James Gandolfini, the Sopranos mob boss, is moving across the river to play the role of the beleaguered mayor in the upcoming Tony Scott remake of The Taking of Pelham 123. In the original, Lee Wallace can’t handle the pressures of leading the city through yet another crisis. Who knows how Gandolfini, a regular tough guy, will handle the role? One thing is for sure though; the Denzel Washington-John Travolta remake will have none of the charm or creativity of the snapshop of 1970s New York so embodied by Joseph Sargent’s original film. [Variety]
Via the AMNY Subway Tracker blog comes news that film crews for the upcoming Tony Scott remake of The Taking of Pelham One Two Three are scouting for locations. The crews, according to transit officials, stopped by the Hoyt-Schermerhorn station yesterday, probably to inspect the abandoned outer platforms that have long been used as movie sets. They may do some tests in the Bronx as well. The remake, starring Denzel Washington and John Travolta, promises to defile the memory of one of the classic New York City movies. [AMNY Subway Tracker Blog]
Over the long holiday weekend, I took a trip to the movies to catch I Am Legend, the latest in New York City destruction. While Will Smith, the only surviving human on the island of Manhattan, shuns what I imagine to be a deserted subway in exchange for his product-placed Ford cars, I couldn’t help but imagine the subway in an empty Manhattan. Devoid of people, there would be seats for everyone. Those would be the days.
Of course, Hollywood is not afraid of the New York City subways. (And why should they be? Subway crime is at an all-time low.) So with a slow news week upon us — not much happens in the aftermath of a fare hike when many are off for the holidays — let’s go to the movies. Or at least let’s ride the subways to the movie.
Any discussion about the subway movies must begin with the Joseph Sargent classic The Taking of Pelham One Two Three. Preying on the fears of New Yorkers during the city’s economic and social problems in the 1970s, the movie, based on a bestselling book, features a hijacking of a subway. Led by Robert Shaw, a group of men who clearly influenced Quentin Taratnino’s Reservoir Dogs take a subway car hostage and threaten death if they don’t get one million dollars. It’s up to an excellent Walter Malthau to rescue the hostages and catch the criminals.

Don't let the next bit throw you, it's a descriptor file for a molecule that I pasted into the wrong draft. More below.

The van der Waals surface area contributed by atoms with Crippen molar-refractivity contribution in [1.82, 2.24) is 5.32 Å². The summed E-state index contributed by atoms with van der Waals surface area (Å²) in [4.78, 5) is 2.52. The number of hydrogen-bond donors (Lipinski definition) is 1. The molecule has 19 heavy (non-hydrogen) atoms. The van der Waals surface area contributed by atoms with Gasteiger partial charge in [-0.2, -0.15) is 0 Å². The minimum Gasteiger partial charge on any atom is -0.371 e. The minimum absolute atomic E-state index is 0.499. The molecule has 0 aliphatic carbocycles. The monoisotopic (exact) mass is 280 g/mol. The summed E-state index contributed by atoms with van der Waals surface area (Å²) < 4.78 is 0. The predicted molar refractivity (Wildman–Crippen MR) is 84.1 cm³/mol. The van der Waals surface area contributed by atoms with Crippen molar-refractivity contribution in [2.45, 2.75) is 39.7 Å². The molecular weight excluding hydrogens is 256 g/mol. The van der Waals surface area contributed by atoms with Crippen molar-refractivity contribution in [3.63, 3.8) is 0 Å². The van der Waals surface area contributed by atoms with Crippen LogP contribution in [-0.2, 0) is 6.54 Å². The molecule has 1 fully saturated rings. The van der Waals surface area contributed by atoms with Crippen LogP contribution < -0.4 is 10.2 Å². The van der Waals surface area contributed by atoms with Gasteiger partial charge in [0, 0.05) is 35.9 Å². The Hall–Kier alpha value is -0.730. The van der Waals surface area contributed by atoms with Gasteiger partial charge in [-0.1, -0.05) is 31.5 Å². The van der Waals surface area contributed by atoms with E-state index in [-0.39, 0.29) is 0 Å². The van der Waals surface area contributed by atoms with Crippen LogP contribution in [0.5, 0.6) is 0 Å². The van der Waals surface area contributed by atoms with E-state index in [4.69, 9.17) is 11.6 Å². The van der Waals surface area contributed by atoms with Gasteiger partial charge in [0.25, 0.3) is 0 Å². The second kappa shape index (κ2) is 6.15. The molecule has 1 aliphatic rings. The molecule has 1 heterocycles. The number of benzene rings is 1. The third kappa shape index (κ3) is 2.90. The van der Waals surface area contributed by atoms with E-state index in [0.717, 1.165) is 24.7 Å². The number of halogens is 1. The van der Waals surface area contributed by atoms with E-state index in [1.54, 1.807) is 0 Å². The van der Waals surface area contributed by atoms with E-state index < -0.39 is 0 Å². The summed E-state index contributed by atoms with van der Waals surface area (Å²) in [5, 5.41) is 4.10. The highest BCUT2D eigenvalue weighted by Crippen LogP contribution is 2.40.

The movie is notable for taking place in actual subway tunnels and for a mention in a Beastie Boys song. The MTA allowed filming in the then-abandoned Court Street station and tunnels. Currently, that station houses the Transit Museum. The movie was remade poorly in 1998, but Tony Scott is looking to rectify that misstep with a new remake starring Denzel Washington as Walter Mathau and John Travolta as Robert Shaw. It’s set to open in July of 2009.
On the other side of subway crime thrillers is Money Train, a 1995 movie with Wesley Snipes, Woody Harrelson and Jennifer Lopez. Harrelson, a disgruntled former employee of the the Transit Authority, conspires to rob the money train. While filming took place in Los Angeles, filmmakers modified an old R22 car that was eventually donated to New York City Transit. The film was criticized after its release when teenagers perpetrated copy-cat crimes in firebombing token booths. Authorities, however, did not believe that the crimes were related to the movie. The money trains have since been retired.